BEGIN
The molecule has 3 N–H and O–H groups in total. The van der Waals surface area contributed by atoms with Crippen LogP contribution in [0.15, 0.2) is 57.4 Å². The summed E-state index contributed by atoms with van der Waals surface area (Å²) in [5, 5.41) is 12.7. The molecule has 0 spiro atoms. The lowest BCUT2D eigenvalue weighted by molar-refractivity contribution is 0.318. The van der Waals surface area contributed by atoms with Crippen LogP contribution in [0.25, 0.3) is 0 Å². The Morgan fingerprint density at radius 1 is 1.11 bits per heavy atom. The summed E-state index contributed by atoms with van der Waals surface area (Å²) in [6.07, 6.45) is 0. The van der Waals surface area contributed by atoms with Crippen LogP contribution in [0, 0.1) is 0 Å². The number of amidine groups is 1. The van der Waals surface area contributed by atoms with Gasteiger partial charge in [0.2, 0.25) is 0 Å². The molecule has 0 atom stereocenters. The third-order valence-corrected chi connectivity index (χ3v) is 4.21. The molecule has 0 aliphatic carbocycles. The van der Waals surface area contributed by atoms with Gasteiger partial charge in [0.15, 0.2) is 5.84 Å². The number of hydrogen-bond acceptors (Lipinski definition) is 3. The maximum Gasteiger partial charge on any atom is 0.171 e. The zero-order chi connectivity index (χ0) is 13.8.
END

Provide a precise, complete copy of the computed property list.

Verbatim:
The molecule has 3 N–H and O–H groups in total. The van der Waals surface area contributed by atoms with Crippen LogP contribution in [0.15, 0.2) is 57.4 Å². The summed E-state index contributed by atoms with van der Waals surface area (Å²) in [5, 5.41) is 12.7. The molecule has 0 spiro atoms. The lowest BCUT2D eigenvalue weighted by molar-refractivity contribution is 0.318. The van der Waals surface area contributed by atoms with Crippen LogP contribution in [0.25, 0.3) is 0 Å². The Morgan fingerprint density at radius 1 is 1.11 bits per heavy atom. The summed E-state index contributed by atoms with van der Waals surface area (Å²) in [6.07, 6.45) is 0. The van der Waals surface area contributed by atoms with Crippen LogP contribution in [0, 0.1) is 0 Å². The number of amidine groups is 1. The van der Waals surface area contributed by atoms with Gasteiger partial charge in [0.2, 0.25) is 0 Å². The molecule has 0 atom stereocenters. The third-order valence-corrected chi connectivity index (χ3v) is 4.21. The molecule has 0 aliphatic carbocycles. The van der Waals surface area contributed by atoms with Gasteiger partial charge in [0.15, 0.2) is 5.84 Å². The number of hydrogen-bond acceptors (Lipinski definition) is 3. The maximum Gasteiger partial charge on any atom is 0.171 e. The zero-order chi connectivity index (χ0) is 13.8.